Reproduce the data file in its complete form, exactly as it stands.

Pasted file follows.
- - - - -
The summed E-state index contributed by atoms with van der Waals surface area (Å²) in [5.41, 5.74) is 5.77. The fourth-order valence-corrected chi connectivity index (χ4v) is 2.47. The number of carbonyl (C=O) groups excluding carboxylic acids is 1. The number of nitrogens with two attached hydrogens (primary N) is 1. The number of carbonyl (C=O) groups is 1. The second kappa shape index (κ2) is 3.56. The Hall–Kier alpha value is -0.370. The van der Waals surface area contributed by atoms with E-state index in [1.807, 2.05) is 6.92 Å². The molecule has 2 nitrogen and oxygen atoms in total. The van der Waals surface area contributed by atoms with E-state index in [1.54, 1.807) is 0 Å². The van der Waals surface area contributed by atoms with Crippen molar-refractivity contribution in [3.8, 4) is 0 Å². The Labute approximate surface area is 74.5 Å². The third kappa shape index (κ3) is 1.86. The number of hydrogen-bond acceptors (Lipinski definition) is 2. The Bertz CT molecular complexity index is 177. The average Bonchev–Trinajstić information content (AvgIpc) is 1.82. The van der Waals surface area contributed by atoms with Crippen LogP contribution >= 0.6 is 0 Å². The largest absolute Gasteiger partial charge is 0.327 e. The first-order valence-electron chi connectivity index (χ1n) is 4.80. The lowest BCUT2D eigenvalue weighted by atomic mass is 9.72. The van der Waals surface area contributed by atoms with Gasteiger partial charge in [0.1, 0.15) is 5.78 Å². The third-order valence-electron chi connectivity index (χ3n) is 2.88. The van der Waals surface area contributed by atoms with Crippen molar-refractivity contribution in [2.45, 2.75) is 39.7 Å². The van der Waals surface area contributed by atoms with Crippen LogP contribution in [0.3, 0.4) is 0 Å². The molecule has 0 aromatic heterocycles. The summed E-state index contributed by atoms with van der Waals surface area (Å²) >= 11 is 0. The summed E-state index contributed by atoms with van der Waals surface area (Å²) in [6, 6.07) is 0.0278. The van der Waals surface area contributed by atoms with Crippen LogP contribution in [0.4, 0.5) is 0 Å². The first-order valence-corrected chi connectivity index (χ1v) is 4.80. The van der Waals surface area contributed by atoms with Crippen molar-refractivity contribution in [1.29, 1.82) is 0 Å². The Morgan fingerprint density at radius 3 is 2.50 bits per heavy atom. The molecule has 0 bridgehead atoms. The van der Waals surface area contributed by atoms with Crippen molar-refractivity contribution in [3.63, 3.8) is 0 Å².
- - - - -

The summed E-state index contributed by atoms with van der Waals surface area (Å²) in [5.41, 5.74) is 5.77. The fourth-order valence-corrected chi connectivity index (χ4v) is 2.47. The number of carbonyl (C=O) groups excluding carboxylic acids is 1. The number of nitrogens with two attached hydrogens (primary N) is 1. The number of carbonyl (C=O) groups is 1. The second kappa shape index (κ2) is 3.56. The Hall–Kier alpha value is -0.370. The van der Waals surface area contributed by atoms with E-state index in [1.807, 2.05) is 6.92 Å². The molecule has 2 nitrogen and oxygen atoms in total. The van der Waals surface area contributed by atoms with E-state index in [1.54, 1.807) is 0 Å². The van der Waals surface area contributed by atoms with Crippen molar-refractivity contribution in [3.8, 4) is 0 Å². The Labute approximate surface area is 74.5 Å². The third kappa shape index (κ3) is 1.86. The number of hydrogen-bond acceptors (Lipinski definition) is 2. The Bertz CT molecular complexity index is 177. The average Bonchev–Trinajstić information content (AvgIpc) is 1.82. The van der Waals surface area contributed by atoms with Crippen LogP contribution >= 0.6 is 0 Å². The largest absolute Gasteiger partial charge is 0.327 e. The first-order valence-electron chi connectivity index (χ1n) is 4.80. The lowest BCUT2D eigenvalue weighted by atomic mass is 9.72. The van der Waals surface area contributed by atoms with Gasteiger partial charge in [0.1, 0.15) is 5.78 Å². The third-order valence-electron chi connectivity index (χ3n) is 2.88. The van der Waals surface area contributed by atoms with Crippen molar-refractivity contribution in [2.45, 2.75) is 39.7 Å². The van der Waals surface area contributed by atoms with Crippen LogP contribution in [0.3, 0.4) is 0 Å². The molecule has 0 aromatic heterocycles. The summed E-state index contributed by atoms with van der Waals surface area (Å²) >= 11 is 0. The summed E-state index contributed by atoms with van der Waals surface area (Å²) in [6, 6.07) is 0.0278. The van der Waals surface area contributed by atoms with Crippen LogP contribution in [0.4, 0.5) is 0 Å². The first-order valence-corrected chi connectivity index (χ1v) is 4.80. The van der Waals surface area contributed by atoms with Crippen molar-refractivity contribution in [1.29, 1.82) is 0 Å². The Morgan fingerprint density at radius 3 is 2.50 bits per heavy atom. The molecule has 0 bridgehead atoms. The van der Waals surface area contributed by atoms with Crippen molar-refractivity contribution in [3.63, 3.8) is 0 Å².